The Emerging Reality
Here is part of a piece from Transition Culture that was published in the Energy Bulletin. It is a partial transcript of a presentation by Chris Skrebowski at the The Fifth International Conference of the Association for the Study of Peak Oil and Gas (ASPO-5) July 18-19 2006 in San Rossore, Italy.
Peak Oil and the Emerging Reality
by Rob Hopkins
Decoding the figures in the new IEA report is akin to decoding the Da Vinci Code. In my work I am not a pessimist, and I observe what oil companies do, not what they say.
Peak oil is the point where further expansion of production becomes impossible. The world needs oil production flows, the consumer needs delivery flows, reserves are no use as reserves, only as flows, peak oil is when flows can’t meet required demand, this is an economic scenario.
An example is the Alaskan North Slope, once you leave the plateau of production you are always in decline.
Oil powers 80-95% of all transport, 50-75% of all oil is used for transportation, 99% of all lubrication is done with oil products, 95% of all goods in the shops get there using oil, 99% of our food involves oil or gas for fertilisers, agrochemicals, tilling, cultivation and transport.
Oil is the most important source of primary energy on the planet accounting for 36.4% of all energy. What do current high oil prices tell us? The market is saying ‘send more oil!’. Economics need a balance of supply and demand, they assume that high prices bring new demand, yet high prices have failed to bring any new supply to meet this demand.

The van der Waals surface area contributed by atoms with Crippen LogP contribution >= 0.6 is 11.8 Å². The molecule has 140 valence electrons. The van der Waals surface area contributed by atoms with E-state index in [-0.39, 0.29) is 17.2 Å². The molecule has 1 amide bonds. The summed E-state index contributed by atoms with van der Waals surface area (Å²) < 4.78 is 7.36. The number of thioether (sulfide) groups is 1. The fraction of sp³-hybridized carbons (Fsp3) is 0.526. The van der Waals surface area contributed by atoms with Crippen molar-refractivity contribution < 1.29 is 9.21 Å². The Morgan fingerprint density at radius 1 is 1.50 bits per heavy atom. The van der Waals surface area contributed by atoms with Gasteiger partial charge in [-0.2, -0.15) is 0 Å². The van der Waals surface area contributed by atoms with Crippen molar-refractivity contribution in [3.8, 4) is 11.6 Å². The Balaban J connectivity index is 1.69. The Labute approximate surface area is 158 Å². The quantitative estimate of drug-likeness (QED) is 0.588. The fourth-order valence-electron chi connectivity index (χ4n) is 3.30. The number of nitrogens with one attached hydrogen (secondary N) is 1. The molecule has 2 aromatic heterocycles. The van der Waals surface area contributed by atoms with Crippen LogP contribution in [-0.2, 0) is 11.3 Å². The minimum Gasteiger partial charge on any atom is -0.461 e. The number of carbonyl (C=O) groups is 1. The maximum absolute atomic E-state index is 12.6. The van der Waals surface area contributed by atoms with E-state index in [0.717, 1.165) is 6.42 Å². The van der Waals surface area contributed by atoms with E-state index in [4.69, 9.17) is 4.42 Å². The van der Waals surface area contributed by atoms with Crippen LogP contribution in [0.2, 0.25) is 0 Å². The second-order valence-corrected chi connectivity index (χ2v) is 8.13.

In the Third World, high oil prices are already having a huge impact. Demand is now starting to come down to reach supply.
So why are supplies peaking?
We are not finding enough new oil. We are not developing new fields fast enough, our old fields are getting very tired. In 2005 we found 5 bn barrels, and we used 30 bn, a ratio of 6:1.
According to this year’s BP statistics, OECD production peaked in 1997, non-OPEC production peaked in 2002, North America and Mexico peaked in 2000, and are in a 19.2% decline.
While economists live in a fantasy world, we have to look at realities here.
The reality of the North Sea is that it peaked in 1999. Norway peaked in 2001. While the North Sea peaked in 2000, it is already down by 20%. The Forties field was discovered in 1975, experienced a ragged peak, and the use of enhanced recovery just led to a very small ‘tick’ at the end of the depletion curve."
Earlier last week, the hotel where I work out was full of MBAs.
They were everywhere.
Given that the worst president in the History of the USA
is an MBA,
I don't think I would fly my MBA flag that high in public.
But these folks are studying
and developing all kinds of new and creative ways to rape the planet.
I mentioned to my favorite Bartender that an MBA
is probably the "most worthless degree" you can have right now.
It presumes that growth is limitless,
that resources are infinite,
that climate change is a hoax,
that our natural environment is indestructable,
and that the market is God.
I guess for them it is.
But their reality is not the
The Emerging Reality.
And their god may well be
a cruel god.
Chris Skrebowski is the editor or Petroleum Review and is a well known speaker on peak oil.
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